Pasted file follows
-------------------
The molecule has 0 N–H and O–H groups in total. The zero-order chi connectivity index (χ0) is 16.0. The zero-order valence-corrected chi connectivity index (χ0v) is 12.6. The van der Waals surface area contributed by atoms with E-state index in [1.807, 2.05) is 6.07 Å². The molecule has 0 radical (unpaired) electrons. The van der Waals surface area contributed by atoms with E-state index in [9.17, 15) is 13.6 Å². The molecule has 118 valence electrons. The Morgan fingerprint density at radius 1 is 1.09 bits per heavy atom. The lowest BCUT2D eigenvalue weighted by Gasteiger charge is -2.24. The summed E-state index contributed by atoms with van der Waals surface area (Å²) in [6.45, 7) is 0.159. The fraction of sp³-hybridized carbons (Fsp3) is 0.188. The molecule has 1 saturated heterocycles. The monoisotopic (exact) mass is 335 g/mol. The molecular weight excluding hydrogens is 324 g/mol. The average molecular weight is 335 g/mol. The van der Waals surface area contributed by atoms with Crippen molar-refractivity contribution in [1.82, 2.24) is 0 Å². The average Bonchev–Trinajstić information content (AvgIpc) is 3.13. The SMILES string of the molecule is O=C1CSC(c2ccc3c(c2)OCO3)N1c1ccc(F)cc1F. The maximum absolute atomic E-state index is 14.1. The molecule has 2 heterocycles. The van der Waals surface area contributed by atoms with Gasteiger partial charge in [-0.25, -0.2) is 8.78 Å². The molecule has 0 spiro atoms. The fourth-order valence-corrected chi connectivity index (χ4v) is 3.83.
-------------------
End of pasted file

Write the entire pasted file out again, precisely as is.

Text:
The molecule has 0 N–H and O–H groups in total. The zero-order chi connectivity index (χ0) is 16.0. The zero-order valence-corrected chi connectivity index (χ0v) is 12.6. The van der Waals surface area contributed by atoms with E-state index in [1.807, 2.05) is 6.07 Å². The molecule has 0 radical (unpaired) electrons. The van der Waals surface area contributed by atoms with E-state index in [9.17, 15) is 13.6 Å². The molecule has 118 valence electrons. The Morgan fingerprint density at radius 1 is 1.09 bits per heavy atom. The lowest BCUT2D eigenvalue weighted by Gasteiger charge is -2.24. The summed E-state index contributed by atoms with van der Waals surface area (Å²) in [6.45, 7) is 0.159. The fraction of sp³-hybridized carbons (Fsp3) is 0.188. The molecule has 1 saturated heterocycles. The monoisotopic (exact) mass is 335 g/mol. The molecular weight excluding hydrogens is 324 g/mol. The average molecular weight is 335 g/mol. The van der Waals surface area contributed by atoms with Crippen molar-refractivity contribution in [1.82, 2.24) is 0 Å². The average Bonchev–Trinajstić information content (AvgIpc) is 3.13. The SMILES string of the molecule is O=C1CSC(c2ccc3c(c2)OCO3)N1c1ccc(F)cc1F. The maximum absolute atomic E-state index is 14.1. The molecule has 2 heterocycles. The van der Waals surface area contributed by atoms with Gasteiger partial charge in [-0.25, -0.2) is 8.78 Å². The molecule has 0 spiro atoms. The fourth-order valence-corrected chi connectivity index (χ4v) is 3.83.